I love this! I think there's so much focus in today's world on what we can "do" or "accomplish" that the lives of those less productive are seen as less valuable. The funny thing is, that's carried over to an unhealthy way of seeing even a normally-abled person's life. And I am so personally guilty! It took me years to give in to just nursing and cuddling my babies as a good use of my time--the desire to multitask and be productive was almost compulsive.

Your character Rebecca goes through a lot of this as well, I think, even though she's a high schooler and not a mother. Her desire to attend a medical school program away from her home and former/new responsibilities reminds me of the fight for balance I experience on at least a weekly basis as I juggle my vocations of motherhood and writing. Did your own experiences of motherhood and life as a scientist and as a writer come into play as you developed that theme?

I'm totally guilty of this too--of thinking that my worth comes from doing. You are so blessed that you discovered the value of being and just cuddling and kissing your babies. Time spent together is never wasted even if later all you have to eat is toast. My motherly instincts kicked in when I got pregnant. I couldn't bear the thought of my children being raised by others, so I quit working. Actually I was in-between jobs so simply canceled all my interviews. I reasoned that if my children were going to have bad habits, they might as well have mine And they do and it drives me crazy, but I don't regret a moment staying at home with the children even though I've had to give up some dreams and defer others. So many people said, "Career suicide." Sigh. But I wouldn't have embarked upon the writing without the time I had to daydream with my babies as we lay on the grass and watched the clouds, or as I nibbled on their toes and blew bubbles on their tummies. I love that you are a writer-mama as well. I often think about this quote by Katherine Paterson: "As I look back on what I have written, I can see that the very persons who have taken away my time are those who have given me something to say."

Rebecca, being brought up with Joy, has a greater sense of the value of all people, of all different abilities. Although she is surrounded by a culture that doesn't value Joy, Rebecca does. She learned this from her mother primarily, and her mother is the perfect example of love in action (I believe marriage and motherhood can bring out the best in us). But Rebecca is still so young—she has her own dreams and desires—so she has to discover for herself what it means to be true to yourself and to the people you love. I really, really chewed upon the tension of having to choose between two goods (needs of one vs. needs of many) as opposed to choosing between an obvious evil (ex. abuse) and a good (escape). I drew upon my own desires for Rebecca. Like Rebecca, all I wanted was a life in medicine (I wanted to be a doctor-nun) but when the time came, I was terrified to make the commitment because of the huge debt I'd be incurring. My mother had died months before and when the acceptance came, I declined. I tell you, fear is the stealer of dreams. We should never ever make decisions based on fear. But Rebecca is a better person than I will ever be and I love how she grew in the story, how she resolved her dilemma.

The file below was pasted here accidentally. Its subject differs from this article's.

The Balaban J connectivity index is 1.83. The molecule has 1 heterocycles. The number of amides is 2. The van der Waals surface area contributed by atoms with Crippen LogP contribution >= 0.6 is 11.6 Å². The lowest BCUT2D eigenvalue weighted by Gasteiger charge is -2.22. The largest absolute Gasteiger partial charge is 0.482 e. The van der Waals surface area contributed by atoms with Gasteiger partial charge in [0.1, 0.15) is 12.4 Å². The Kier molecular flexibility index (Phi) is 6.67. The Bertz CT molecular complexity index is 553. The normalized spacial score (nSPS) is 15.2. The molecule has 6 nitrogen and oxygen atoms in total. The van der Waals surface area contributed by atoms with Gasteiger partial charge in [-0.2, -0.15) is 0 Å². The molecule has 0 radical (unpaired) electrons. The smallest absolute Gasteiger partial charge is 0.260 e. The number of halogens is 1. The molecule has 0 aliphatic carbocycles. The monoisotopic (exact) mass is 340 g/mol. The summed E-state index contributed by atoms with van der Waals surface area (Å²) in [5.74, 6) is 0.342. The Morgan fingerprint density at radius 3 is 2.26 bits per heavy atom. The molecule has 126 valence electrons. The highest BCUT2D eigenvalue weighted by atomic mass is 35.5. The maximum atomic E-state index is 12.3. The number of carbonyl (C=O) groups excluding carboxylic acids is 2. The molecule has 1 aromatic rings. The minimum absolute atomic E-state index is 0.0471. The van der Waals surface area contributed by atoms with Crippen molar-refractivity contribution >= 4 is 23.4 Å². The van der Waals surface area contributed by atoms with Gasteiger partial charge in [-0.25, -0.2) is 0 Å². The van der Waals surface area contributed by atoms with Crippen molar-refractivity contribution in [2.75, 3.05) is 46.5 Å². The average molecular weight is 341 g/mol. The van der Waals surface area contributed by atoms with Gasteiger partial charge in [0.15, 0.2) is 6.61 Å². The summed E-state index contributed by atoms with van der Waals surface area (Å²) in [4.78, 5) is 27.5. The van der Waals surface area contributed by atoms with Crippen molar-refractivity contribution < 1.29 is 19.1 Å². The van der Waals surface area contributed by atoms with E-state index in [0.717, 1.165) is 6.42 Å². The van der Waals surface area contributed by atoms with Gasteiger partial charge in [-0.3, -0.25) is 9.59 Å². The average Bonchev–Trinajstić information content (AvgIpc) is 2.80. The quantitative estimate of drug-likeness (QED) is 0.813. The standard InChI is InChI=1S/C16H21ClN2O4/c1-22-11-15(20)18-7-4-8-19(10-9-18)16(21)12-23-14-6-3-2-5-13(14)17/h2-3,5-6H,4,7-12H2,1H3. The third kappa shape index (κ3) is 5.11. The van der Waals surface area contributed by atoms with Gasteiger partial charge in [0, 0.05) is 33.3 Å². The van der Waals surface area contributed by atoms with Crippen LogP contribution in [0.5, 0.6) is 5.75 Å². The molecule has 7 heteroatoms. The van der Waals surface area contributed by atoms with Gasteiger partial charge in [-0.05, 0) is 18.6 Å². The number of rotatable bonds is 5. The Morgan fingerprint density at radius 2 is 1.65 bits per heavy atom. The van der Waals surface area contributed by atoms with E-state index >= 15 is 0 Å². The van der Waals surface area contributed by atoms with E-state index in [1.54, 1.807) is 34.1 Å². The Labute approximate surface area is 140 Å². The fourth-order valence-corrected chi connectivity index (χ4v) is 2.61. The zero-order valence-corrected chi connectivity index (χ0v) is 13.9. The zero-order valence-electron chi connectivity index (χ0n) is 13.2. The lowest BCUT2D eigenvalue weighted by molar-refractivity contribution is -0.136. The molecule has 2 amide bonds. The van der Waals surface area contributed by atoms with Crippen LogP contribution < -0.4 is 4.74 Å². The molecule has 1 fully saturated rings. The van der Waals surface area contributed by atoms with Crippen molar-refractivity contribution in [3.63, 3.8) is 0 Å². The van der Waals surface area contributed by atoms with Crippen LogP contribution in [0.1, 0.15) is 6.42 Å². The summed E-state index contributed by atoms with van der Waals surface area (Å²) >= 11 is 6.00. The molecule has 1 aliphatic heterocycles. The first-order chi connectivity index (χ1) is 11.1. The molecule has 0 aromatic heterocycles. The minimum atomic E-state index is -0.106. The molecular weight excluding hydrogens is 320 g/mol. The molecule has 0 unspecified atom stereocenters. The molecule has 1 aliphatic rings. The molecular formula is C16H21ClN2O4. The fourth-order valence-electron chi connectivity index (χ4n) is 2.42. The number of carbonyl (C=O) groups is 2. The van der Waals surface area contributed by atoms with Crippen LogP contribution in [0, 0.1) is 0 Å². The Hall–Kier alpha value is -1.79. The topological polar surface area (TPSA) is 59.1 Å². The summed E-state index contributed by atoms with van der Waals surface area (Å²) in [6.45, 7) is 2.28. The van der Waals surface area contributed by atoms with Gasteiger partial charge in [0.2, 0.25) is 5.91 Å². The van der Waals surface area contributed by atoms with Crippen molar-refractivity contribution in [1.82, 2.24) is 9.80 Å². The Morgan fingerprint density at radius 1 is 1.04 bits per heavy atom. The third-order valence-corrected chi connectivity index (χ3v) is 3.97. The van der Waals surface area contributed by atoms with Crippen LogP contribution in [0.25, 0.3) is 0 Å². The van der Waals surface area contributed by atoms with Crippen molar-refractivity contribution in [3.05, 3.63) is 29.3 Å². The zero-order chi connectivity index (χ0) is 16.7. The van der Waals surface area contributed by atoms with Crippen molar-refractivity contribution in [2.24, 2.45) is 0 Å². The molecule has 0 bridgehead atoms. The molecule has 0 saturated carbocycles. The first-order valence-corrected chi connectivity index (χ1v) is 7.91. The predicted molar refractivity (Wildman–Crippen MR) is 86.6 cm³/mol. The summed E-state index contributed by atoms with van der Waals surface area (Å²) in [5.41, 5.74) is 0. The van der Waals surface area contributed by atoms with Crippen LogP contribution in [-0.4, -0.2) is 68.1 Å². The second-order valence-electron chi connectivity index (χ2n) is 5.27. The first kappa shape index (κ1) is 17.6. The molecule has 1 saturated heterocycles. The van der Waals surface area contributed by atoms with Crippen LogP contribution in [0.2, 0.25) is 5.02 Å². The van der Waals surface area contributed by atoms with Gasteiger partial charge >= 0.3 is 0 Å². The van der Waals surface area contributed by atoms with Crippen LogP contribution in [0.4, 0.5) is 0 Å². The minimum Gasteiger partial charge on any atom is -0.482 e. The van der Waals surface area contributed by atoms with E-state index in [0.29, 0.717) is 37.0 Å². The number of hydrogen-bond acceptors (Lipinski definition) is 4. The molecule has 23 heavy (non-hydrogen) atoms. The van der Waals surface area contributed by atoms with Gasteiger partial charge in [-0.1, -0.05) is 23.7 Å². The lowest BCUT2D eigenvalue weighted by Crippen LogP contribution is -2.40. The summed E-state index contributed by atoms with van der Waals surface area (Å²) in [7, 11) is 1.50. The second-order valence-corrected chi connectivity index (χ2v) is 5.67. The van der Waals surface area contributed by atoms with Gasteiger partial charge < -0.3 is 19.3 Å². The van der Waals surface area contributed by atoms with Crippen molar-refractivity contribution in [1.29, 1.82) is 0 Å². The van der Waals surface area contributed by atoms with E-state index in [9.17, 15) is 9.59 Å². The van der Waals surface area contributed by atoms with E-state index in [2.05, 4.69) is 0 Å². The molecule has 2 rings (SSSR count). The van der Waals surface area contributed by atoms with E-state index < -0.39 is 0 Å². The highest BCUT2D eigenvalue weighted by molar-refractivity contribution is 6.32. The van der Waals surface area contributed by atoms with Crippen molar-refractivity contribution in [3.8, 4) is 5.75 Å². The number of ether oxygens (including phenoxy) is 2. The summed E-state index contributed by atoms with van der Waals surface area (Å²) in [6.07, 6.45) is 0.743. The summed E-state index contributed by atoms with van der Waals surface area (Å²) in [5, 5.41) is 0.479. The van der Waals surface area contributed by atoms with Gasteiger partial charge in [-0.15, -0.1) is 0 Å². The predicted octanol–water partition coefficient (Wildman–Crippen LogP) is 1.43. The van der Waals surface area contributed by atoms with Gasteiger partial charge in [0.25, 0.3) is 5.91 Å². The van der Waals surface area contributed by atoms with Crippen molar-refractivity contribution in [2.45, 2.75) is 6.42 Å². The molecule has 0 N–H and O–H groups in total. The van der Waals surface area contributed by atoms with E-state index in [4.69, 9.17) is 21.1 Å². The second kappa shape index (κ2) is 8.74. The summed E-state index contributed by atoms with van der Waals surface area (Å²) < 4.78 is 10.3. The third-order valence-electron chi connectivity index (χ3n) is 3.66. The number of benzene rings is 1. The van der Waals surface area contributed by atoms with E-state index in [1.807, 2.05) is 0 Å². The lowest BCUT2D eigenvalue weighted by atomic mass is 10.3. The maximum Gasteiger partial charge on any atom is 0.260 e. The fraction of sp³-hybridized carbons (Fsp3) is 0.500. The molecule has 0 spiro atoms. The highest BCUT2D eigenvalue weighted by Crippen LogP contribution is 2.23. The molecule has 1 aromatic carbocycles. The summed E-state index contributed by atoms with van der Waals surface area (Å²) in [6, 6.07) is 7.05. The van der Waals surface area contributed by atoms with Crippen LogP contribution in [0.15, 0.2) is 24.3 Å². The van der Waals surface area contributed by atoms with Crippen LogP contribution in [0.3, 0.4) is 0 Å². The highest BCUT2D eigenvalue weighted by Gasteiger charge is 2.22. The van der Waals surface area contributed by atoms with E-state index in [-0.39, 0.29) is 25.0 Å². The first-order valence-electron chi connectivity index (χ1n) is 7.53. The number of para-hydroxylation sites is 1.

I love what you said about fear... It's so true. If only all our decisions were motivated by love, and not fear...could you imagine how different the world would be?

That would be heaven!

I'd love to chat a bit about your writing process, before I accidentally give away too much of your story. ;) Can you spill some of the details? How did you research? How many drafts did you write? What's your approach to revisions?

BOUND is one of the few stories in which its entire arc came to me in a flash—a gift. The first draft was very clean. I already had all the important plot elements in place and given that the characters were vocal in my head, it was never a question about what to write but how quickly I could capture their words. I experimented in the second draft with voice and point of view. I fretted because the story came out in present tense, so I tried the traditional past tense, but I kept losing Rebecca's voice, so abandoned it. Voice is not something you want to mess with. If you have it, use it! I tried alternating chapters so that Joy could have equal share in the storytelling but limiting myself to Rebecca made the story more tense. Sometimes less is more. So I focused the second revision mainly on deepening the characters, sharing more of their interior life, staying true to their voices, and adding all the necessary details about burns and recovery and the challenges of raising children with special needs. The third revision was the nitty-gritty, focusing on word-choice, cutting, cutting, cutting everything unnecessary (like I should be in this tea-time chat). I sent it out to several readers, you amongst them. I incorporated all the suggestions that resonated. Then it was off to queryland!